Yager said he’s never seen copies of the voter registration cards, but noted “virtually all the sources that refer to” Reagan’s party affiliation indicate that he was registered as a Democrat and that “he has two autobiographies in which he refers to his voting for FDR four times, then for Truman.” Reagan was a Democrat, added Yager, even when he voted for Dwight D. Eisenhower.

http://www.shmoop.com/reagan-era/ideology.html

Interestingly, Ronald Reagan himself did not always espouse the firm anti-government beliefs that eventually came to define Reaganism. As a young man, Reagan was actually a Roosevelt Democrat. The Reagan family only survived the Great Depression because Jack Reagan, young Ronnie’s unemployed father, was able to find a job in one of the New Deal’s work-relief programs. A few years later, Ronald Reagan found himself admiring Roosevelt’s leadership of America’s World War II effort to defeat Nazi Germany and Imperial Japan. (Reagan joined the military but performed his wartime service in Hollywood, acting in American propaganda films.)

http://www.firstprinciplesjournal.com/articles.aspx?article=1082

Reagan was a New Deal Democrat. He joked that he had probably become a Democrat by birth, given that his father, Jack, was so devoted to the Democratic Party. The younger Reagan cast his first presidential vote in 1932 for Franklin Roosevelt, and did so again in the succeeding three presidential contests. His faith in FDR remained undimmed even after World War II, when he called himself “a New Dealer to the core.” He summarized his views in this way: “I thought government could solve all our postwar problems just as it had ended the Depression and won the war. I didn’t trust big business. I thought government, not private companies, should own our big public utilities; if there wasn’t enough housing to shelter the American people, I thought government should build it; if we needed better medical care, the answer was socialized medicine.” When his brother, Moon, became a Republican and argued with his sibling, the younger Reagan concluded “he was just spouting Republican propaganda.”

http://www.politicususa.com/2014/02/11/barack-obama-tax-spend-liberal-ronald-reagan.html

http://my.firedoglake.com/cenkuygur/2010/07/08/who-is-more-conservative-ronald-reagan-or-barack-obama/

http://mises.org/library/sad-legacy-ronald-reagan-0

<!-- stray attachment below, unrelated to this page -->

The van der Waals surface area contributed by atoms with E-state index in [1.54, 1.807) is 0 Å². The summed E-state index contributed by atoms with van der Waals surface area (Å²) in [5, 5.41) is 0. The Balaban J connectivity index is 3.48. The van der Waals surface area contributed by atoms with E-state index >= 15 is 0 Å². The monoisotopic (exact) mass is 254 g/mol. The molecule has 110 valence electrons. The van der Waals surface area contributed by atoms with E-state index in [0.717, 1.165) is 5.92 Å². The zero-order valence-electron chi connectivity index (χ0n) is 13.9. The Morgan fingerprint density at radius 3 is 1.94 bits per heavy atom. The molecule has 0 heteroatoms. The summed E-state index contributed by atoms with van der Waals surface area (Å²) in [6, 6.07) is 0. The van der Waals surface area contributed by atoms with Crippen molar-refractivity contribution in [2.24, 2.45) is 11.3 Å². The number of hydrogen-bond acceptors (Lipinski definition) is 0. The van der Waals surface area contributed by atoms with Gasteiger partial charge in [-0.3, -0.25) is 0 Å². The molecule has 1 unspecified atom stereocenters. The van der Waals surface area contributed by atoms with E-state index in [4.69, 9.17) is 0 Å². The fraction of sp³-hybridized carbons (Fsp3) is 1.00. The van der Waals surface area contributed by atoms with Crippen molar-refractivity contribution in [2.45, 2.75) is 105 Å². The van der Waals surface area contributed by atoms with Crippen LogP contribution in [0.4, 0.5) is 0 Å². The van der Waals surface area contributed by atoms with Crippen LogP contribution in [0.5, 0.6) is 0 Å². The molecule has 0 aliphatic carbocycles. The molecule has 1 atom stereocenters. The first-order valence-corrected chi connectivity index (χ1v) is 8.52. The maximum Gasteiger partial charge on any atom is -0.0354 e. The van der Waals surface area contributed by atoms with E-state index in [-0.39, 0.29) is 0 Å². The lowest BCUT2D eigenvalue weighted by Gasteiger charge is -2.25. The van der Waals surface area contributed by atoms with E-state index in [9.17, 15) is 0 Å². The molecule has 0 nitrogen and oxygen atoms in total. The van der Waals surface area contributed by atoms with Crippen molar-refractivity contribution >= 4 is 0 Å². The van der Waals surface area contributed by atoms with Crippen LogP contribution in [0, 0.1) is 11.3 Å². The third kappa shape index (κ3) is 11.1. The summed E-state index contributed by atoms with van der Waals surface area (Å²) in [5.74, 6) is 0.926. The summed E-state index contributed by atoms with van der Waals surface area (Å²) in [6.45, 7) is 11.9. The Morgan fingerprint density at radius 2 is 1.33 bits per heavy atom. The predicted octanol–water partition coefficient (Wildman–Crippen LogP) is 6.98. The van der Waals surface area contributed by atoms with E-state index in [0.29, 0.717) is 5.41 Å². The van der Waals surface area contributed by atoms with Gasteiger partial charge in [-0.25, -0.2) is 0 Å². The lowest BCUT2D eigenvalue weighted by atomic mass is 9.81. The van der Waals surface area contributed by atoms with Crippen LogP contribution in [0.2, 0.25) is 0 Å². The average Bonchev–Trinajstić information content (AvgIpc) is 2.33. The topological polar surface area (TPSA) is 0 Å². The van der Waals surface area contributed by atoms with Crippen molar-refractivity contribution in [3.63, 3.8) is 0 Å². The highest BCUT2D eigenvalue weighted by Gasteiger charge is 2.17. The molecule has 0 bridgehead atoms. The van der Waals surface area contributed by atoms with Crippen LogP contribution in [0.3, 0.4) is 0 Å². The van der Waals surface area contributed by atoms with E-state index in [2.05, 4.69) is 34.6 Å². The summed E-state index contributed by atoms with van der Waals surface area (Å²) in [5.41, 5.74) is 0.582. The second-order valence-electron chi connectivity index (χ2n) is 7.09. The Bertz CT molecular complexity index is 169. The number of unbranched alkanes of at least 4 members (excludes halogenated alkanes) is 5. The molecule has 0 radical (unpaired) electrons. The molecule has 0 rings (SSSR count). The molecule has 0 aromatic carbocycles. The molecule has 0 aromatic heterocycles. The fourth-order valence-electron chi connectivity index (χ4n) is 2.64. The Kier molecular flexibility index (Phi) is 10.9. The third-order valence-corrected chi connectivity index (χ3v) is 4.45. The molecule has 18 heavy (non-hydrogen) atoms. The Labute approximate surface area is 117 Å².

http://open.salon.com/blog/rogerf1953/2010/01/29/the_myth_of_ronald_reagans_iconic_conservative_image

http://www.nytimes.com/2011/02/15/opinion/15herbert.html?_r=0

http://www.forwardprogressives.com/4-things-conservatives-hate-to-admit-about-ronald-reagan/

http://www.dailykos.com/story/2011/07/21/997013/-Ronald-Reagan-officially-too-liberal-for-modern-GOP

http://www.washingtonmonthly.com/features/2003/0301.green.html

http://thinkprogress.org/politics/2011/02/05/142288/reagan-centennial/

http://www.nationalmemo.com/5-reasons-ronald-reagan-couldnt-make-it-in-todays-gop/

http://www.msnbc.com/the-last-word/watch/when-reagan-was-a-liberal-democrat-219696195576

https://books.google.com/books?id=U2cs7IHERBwC&pg=PA5&lpg=PA5&dq=Ronald+Reagan%E2%80%99s+Journey:+Democrat+to+Republican&source=bl&ots=iYjMx2KM_g&sig=gQtw5ENydTFPXhmJ0bOiAwIp_uE&hl=en&sa=X&ei=HyjAVLe2AYuVyATR8oKYBg&ved=0CCsQ6AEwBQ

To Become Radical in a Time of Change

I’ve identified as a liberal, ever since I was old enough to think about such things. My liberalism means a number of things. I’m most fundamentally psychologically liberal, and so it is a personal sensibility and identity. But I’m also socially and culturally liberal, which is the basis of my worldview and the way I relate to others. As far as ideology goes, I’m broadly liberal in supporting democracy.

All combined, I don’t know how not to be liberal. It is my fate. It is the core of my being.

I’m consistently principled in my liberalism. It isn’t about party politics. For this reason, I’m more radical than and more critical of what goes for liberalism in the mainstream. Also, my radicalism has increased over time. I’ve become more radical precisely because of my liberalism. I’m not radical by predisposition. It’s just that, according to my liberal values, radicalism naturally follows as a moral response to present conditions in our society.

I see no way of genuinely being liberal without becoming radical. I’d rather be a moderate, if I lived in an ideal world and a just society. But I have to deal with this world I was born into.

This puts me into an odd position. I defend my liberalism because it is core to who I am, for good or bad. I understand the complaints against liberalism and often agree with them. My values of liberalism are what make me critical of the liberalism I see that contradicts those values. Much of what gets called liberalism doesn’t seem liberal to me, by any fundamental sense of the word, at least to my liberal mind.

What got me thinking about this is the recent Ferguson protests. Because of social media, I’ve been more connected to the local activist community. This led me to get more involved than I normally am, at least in recent years. There aren’t many blacks in this small Midwestern liberal college town (Iowa City), but there presence is significant enough. We have one of the highest racial disparities for arrests in the country. The local rallies and marches have been organized by the blacks who live here, most probably being college students.

I’ve been closely observing events and discussions. I’m always curious about what things signify at a deeper level.